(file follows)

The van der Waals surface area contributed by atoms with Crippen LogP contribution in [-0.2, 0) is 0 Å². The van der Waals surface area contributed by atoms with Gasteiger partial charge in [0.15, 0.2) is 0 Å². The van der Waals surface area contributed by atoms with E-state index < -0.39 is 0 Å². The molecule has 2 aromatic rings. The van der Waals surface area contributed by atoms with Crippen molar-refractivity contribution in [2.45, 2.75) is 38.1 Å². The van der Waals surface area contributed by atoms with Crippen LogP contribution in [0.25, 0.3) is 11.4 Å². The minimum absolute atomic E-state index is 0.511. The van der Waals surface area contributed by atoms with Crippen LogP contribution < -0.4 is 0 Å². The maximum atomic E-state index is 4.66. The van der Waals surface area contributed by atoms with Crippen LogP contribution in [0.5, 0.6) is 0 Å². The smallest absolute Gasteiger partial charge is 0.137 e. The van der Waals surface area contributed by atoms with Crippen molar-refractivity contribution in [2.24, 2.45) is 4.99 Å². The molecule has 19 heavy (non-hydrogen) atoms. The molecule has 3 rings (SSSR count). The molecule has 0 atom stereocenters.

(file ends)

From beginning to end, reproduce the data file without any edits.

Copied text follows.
The van der Waals surface area contributed by atoms with Crippen LogP contribution in [-0.2, 0) is 0 Å². The van der Waals surface area contributed by atoms with Gasteiger partial charge in [0.15, 0.2) is 0 Å². The van der Waals surface area contributed by atoms with E-state index < -0.39 is 0 Å². The molecule has 2 aromatic rings. The van der Waals surface area contributed by atoms with Crippen molar-refractivity contribution in [2.45, 2.75) is 38.1 Å². The van der Waals surface area contributed by atoms with Crippen LogP contribution in [0.25, 0.3) is 11.4 Å². The minimum absolute atomic E-state index is 0.511. The van der Waals surface area contributed by atoms with Crippen LogP contribution < -0.4 is 0 Å². The maximum atomic E-state index is 4.66. The van der Waals surface area contributed by atoms with Crippen LogP contribution in [0.5, 0.6) is 0 Å². The smallest absolute Gasteiger partial charge is 0.137 e. The van der Waals surface area contributed by atoms with Crippen molar-refractivity contribution in [2.24, 2.45) is 4.99 Å². The molecule has 19 heavy (non-hydrogen) atoms. The molecule has 3 rings (SSSR count). The molecule has 0 atom stereocenters.